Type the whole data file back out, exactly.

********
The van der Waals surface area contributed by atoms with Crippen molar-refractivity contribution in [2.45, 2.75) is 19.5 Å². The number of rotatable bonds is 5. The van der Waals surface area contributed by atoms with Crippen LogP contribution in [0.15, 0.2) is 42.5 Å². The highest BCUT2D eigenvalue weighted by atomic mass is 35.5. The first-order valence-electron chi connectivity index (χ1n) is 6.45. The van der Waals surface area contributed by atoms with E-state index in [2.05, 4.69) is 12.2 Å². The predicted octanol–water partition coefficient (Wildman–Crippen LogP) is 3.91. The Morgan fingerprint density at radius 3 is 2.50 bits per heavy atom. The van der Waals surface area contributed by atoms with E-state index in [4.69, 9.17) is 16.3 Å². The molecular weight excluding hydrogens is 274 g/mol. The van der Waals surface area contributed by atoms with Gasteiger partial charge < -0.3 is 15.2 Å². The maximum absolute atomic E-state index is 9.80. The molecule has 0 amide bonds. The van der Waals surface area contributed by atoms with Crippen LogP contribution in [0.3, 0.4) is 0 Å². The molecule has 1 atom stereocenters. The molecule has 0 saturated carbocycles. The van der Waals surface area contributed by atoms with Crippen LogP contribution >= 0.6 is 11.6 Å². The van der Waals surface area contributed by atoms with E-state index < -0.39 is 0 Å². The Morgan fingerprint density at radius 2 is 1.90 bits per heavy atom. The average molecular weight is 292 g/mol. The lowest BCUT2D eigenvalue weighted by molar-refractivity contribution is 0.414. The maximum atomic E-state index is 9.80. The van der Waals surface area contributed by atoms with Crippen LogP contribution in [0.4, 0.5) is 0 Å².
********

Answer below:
The van der Waals surface area contributed by atoms with Crippen molar-refractivity contribution in [2.45, 2.75) is 19.5 Å². The number of rotatable bonds is 5. The van der Waals surface area contributed by atoms with Crippen LogP contribution in [0.15, 0.2) is 42.5 Å². The highest BCUT2D eigenvalue weighted by atomic mass is 35.5. The first-order valence-electron chi connectivity index (χ1n) is 6.45. The van der Waals surface area contributed by atoms with E-state index in [2.05, 4.69) is 12.2 Å². The predicted octanol–water partition coefficient (Wildman–Crippen LogP) is 3.91. The Morgan fingerprint density at radius 3 is 2.50 bits per heavy atom. The van der Waals surface area contributed by atoms with E-state index in [4.69, 9.17) is 16.3 Å². The molecular weight excluding hydrogens is 274 g/mol. The van der Waals surface area contributed by atoms with Gasteiger partial charge < -0.3 is 15.2 Å². The maximum absolute atomic E-state index is 9.80. The molecule has 0 amide bonds. The van der Waals surface area contributed by atoms with Crippen LogP contribution in [0.3, 0.4) is 0 Å². The molecule has 1 atom stereocenters. The molecule has 0 saturated carbocycles. The van der Waals surface area contributed by atoms with Crippen LogP contribution >= 0.6 is 11.6 Å². The van der Waals surface area contributed by atoms with E-state index < -0.39 is 0 Å². The Morgan fingerprint density at radius 2 is 1.90 bits per heavy atom. The average molecular weight is 292 g/mol. The lowest BCUT2D eigenvalue weighted by molar-refractivity contribution is 0.414. The maximum atomic E-state index is 9.80. The van der Waals surface area contributed by atoms with Crippen LogP contribution in [0.4, 0.5) is 0 Å².